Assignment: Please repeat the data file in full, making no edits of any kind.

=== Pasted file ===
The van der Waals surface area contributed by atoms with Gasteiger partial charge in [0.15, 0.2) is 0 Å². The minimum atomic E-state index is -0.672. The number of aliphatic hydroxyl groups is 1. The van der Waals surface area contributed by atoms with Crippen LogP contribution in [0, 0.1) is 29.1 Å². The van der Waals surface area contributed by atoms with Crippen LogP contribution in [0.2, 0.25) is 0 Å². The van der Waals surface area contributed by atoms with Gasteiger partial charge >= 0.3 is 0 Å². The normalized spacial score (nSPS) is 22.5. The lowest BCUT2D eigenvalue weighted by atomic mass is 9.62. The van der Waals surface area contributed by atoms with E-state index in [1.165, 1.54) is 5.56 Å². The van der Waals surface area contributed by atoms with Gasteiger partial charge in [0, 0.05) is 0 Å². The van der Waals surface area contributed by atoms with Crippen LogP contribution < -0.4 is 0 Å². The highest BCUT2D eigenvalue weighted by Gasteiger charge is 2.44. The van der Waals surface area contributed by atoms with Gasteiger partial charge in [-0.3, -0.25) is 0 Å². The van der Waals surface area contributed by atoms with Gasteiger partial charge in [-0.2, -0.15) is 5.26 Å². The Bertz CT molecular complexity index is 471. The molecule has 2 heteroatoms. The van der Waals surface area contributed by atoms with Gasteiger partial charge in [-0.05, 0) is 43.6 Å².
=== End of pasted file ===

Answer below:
The van der Waals surface area contributed by atoms with Gasteiger partial charge in [0.15, 0.2) is 0 Å². The minimum atomic E-state index is -0.672. The number of aliphatic hydroxyl groups is 1. The van der Waals surface area contributed by atoms with Crippen LogP contribution in [0, 0.1) is 29.1 Å². The van der Waals surface area contributed by atoms with Crippen LogP contribution in [0.2, 0.25) is 0 Å². The van der Waals surface area contributed by atoms with Gasteiger partial charge >= 0.3 is 0 Å². The normalized spacial score (nSPS) is 22.5. The lowest BCUT2D eigenvalue weighted by atomic mass is 9.62. The van der Waals surface area contributed by atoms with E-state index in [1.165, 1.54) is 5.56 Å². The van der Waals surface area contributed by atoms with Gasteiger partial charge in [0, 0.05) is 0 Å². The van der Waals surface area contributed by atoms with Crippen LogP contribution < -0.4 is 0 Å². The highest BCUT2D eigenvalue weighted by Gasteiger charge is 2.44. The van der Waals surface area contributed by atoms with Gasteiger partial charge in [-0.3, -0.25) is 0 Å². The van der Waals surface area contributed by atoms with Gasteiger partial charge in [-0.2, -0.15) is 5.26 Å². The Bertz CT molecular complexity index is 471. The molecule has 2 heteroatoms. The van der Waals surface area contributed by atoms with Gasteiger partial charge in [-0.05, 0) is 43.6 Å².